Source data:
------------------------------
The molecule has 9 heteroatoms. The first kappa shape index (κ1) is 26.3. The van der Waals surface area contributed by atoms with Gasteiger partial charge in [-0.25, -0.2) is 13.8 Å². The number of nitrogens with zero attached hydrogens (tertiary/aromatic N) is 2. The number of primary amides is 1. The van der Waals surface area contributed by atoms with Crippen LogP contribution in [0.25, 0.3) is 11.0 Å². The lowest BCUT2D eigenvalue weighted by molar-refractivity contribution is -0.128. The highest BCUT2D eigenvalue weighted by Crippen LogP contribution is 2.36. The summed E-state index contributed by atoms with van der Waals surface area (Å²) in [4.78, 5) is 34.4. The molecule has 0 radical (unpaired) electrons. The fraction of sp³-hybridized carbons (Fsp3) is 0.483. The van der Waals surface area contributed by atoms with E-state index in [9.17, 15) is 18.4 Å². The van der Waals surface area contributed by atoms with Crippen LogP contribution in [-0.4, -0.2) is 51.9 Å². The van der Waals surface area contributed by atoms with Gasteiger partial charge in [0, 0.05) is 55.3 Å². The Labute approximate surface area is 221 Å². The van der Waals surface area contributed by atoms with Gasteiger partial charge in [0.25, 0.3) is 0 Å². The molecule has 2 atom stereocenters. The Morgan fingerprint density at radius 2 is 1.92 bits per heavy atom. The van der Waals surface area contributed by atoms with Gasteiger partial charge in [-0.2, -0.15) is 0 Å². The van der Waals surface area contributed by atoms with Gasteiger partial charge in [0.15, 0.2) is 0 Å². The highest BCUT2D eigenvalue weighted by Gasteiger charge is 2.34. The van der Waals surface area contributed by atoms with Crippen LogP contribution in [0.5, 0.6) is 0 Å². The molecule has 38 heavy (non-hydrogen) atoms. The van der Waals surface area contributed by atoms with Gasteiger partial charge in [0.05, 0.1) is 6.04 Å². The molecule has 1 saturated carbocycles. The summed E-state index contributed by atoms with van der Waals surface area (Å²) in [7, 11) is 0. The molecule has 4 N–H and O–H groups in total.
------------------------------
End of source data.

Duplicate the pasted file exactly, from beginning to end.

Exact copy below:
The molecule has 9 heteroatoms. The first kappa shape index (κ1) is 26.3. The van der Waals surface area contributed by atoms with Gasteiger partial charge in [-0.25, -0.2) is 13.8 Å². The number of nitrogens with zero attached hydrogens (tertiary/aromatic N) is 2. The number of primary amides is 1. The van der Waals surface area contributed by atoms with Crippen LogP contribution in [0.25, 0.3) is 11.0 Å². The lowest BCUT2D eigenvalue weighted by molar-refractivity contribution is -0.128. The highest BCUT2D eigenvalue weighted by Crippen LogP contribution is 2.36. The summed E-state index contributed by atoms with van der Waals surface area (Å²) in [4.78, 5) is 34.4. The molecule has 0 radical (unpaired) electrons. The fraction of sp³-hybridized carbons (Fsp3) is 0.483. The van der Waals surface area contributed by atoms with E-state index in [9.17, 15) is 18.4 Å². The van der Waals surface area contributed by atoms with Crippen LogP contribution in [-0.4, -0.2) is 51.9 Å². The van der Waals surface area contributed by atoms with Gasteiger partial charge in [0, 0.05) is 55.3 Å². The Labute approximate surface area is 221 Å². The van der Waals surface area contributed by atoms with Gasteiger partial charge in [0.25, 0.3) is 0 Å². The molecule has 2 atom stereocenters. The Morgan fingerprint density at radius 2 is 1.92 bits per heavy atom. The van der Waals surface area contributed by atoms with Gasteiger partial charge in [-0.2, -0.15) is 0 Å². The van der Waals surface area contributed by atoms with Gasteiger partial charge in [0.15, 0.2) is 0 Å². The highest BCUT2D eigenvalue weighted by Gasteiger charge is 2.34. The van der Waals surface area contributed by atoms with Crippen LogP contribution in [0.5, 0.6) is 0 Å². The molecule has 38 heavy (non-hydrogen) atoms. The van der Waals surface area contributed by atoms with Gasteiger partial charge in [0.05, 0.1) is 6.04 Å². The molecule has 1 saturated carbocycles. The summed E-state index contributed by atoms with van der Waals surface area (Å²) in [7, 11) is 0. The molecule has 4 N–H and O–H groups in total.